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Treatment Options For Infertility: Surgical Procedures

Treatment Options For Infertility: Surgical Procedures

fallopian tube

Surgical procedures that may be used to investigate fertility problems and assist with fertility includes:

If your fallopian tubes have become blocked or scarred, perhaps as a result of pelvic inflammatory disease (PID), you may need surgery to repair the tubes. Surgery can be used to break up the scar tissue in your fallopian tubes, making it easier for eggs to pass along them. 

The success of the surgery will depend on how damaged your fallopian tubes are. One study found 69% of women with the least damaged tubes had a live birth after surgery. Other estimates for live births in women following surgery are 20–50%.  Possible complications from tubal surgery include an ectopic pregnancy (when the fertilised egg implants outside of your womb).
Between 8–23% of women may experience an ectopic pregnancy after having surgery on their fallopian tubes.

It is often used for women who have endometriosis (when parts of the womb lining start growing outside of the womb), to destroy, or remove cysts (fluid-filled sacs). It may also be used to remove submucosal fibroid ie laparoscopic myomectomy (small growths in the womb).
Here a small incision is made in the woman’s abdomen. A thin, flexible microscope with a light at the end (laparoscope) is inserted through the incision. The doctor can then look at internal organs, take samples and perform small operations. For women with endometriosis, laparoscopy removes implants and scar tissue, reducing pain and often aiding fertility.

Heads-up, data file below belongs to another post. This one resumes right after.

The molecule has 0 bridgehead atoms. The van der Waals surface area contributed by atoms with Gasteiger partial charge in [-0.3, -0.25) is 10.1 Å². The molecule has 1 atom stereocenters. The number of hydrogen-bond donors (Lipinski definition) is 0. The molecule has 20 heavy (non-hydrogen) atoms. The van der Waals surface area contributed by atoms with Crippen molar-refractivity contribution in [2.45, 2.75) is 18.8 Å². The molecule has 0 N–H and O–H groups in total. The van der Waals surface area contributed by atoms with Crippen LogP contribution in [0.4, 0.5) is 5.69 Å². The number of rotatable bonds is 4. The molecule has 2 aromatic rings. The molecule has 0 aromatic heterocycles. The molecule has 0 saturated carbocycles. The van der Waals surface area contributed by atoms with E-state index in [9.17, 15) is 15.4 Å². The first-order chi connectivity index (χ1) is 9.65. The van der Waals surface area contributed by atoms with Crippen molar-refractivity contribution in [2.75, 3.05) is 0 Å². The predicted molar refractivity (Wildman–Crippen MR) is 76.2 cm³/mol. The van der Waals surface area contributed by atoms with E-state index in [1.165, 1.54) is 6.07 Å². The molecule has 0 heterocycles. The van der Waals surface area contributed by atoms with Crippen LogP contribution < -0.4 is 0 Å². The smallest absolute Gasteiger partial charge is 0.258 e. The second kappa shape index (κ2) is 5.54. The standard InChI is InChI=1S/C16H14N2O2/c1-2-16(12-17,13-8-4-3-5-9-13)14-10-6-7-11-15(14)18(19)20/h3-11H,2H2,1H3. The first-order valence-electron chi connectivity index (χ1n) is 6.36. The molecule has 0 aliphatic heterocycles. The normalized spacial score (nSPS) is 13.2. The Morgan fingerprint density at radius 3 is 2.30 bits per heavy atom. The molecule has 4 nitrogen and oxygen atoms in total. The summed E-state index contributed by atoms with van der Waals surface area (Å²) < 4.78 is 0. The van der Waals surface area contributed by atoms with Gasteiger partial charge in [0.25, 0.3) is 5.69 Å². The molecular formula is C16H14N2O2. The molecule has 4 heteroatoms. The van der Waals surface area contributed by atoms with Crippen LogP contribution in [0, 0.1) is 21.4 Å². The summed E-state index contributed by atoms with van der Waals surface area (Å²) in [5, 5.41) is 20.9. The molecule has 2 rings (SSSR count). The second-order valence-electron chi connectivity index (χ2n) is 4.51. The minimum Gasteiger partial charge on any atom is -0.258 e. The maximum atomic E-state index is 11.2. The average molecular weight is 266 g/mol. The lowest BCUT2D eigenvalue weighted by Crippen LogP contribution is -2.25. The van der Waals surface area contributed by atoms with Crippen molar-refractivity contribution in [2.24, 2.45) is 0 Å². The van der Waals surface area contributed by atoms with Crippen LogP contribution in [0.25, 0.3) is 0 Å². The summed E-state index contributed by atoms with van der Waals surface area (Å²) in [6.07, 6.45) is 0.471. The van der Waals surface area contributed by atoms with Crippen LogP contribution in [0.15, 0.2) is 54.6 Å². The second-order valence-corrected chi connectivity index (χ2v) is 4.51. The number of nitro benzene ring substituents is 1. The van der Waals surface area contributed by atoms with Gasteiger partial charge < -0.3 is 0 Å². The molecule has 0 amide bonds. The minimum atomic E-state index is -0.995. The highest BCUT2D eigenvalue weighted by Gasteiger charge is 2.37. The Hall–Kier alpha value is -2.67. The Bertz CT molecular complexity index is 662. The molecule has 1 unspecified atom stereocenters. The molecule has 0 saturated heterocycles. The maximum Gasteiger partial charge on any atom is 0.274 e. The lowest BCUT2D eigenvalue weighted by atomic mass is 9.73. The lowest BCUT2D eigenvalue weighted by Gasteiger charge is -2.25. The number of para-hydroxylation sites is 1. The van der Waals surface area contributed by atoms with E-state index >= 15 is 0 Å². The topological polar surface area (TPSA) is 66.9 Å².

In women with PCOS, laparoscopic ovarian drilling can be used if ovulation medication has not worked.

The epididymis is a coil-like structure in the testicles that helps to store and transport sperm. Sometimes the epididymis becomes blocked, preventing sperm from being ejaculated normally. If this is causing infertility, surgery to correct the blockage can be performed.
Surgical extraction of sperm may be an option for men with:
• an obstruction which prevents the release of sperm, such as an injury or infection
• a congenital absence of the vas deferens (men born without the tube that drains the sperm from the testicle)
• a vasectomy biopsy of the testicular tissue after making a small incision in the scrotal skin.
Both procedures only take a few hours and are carried out as outpatient procedures under local anaesthetic. You will be advised on the same day about the quality of the material collected and whether there are any sperm present or not. Any material with sperm will be frozen and placed in storage for use at a later stage. If surgical retrieval of sperm is successful, usually enough sperm is obtained for several cycles of treatment (if required).

(D) VARICOCELE:  If there is a varicose vein in the scrotum, it can be surgically removed.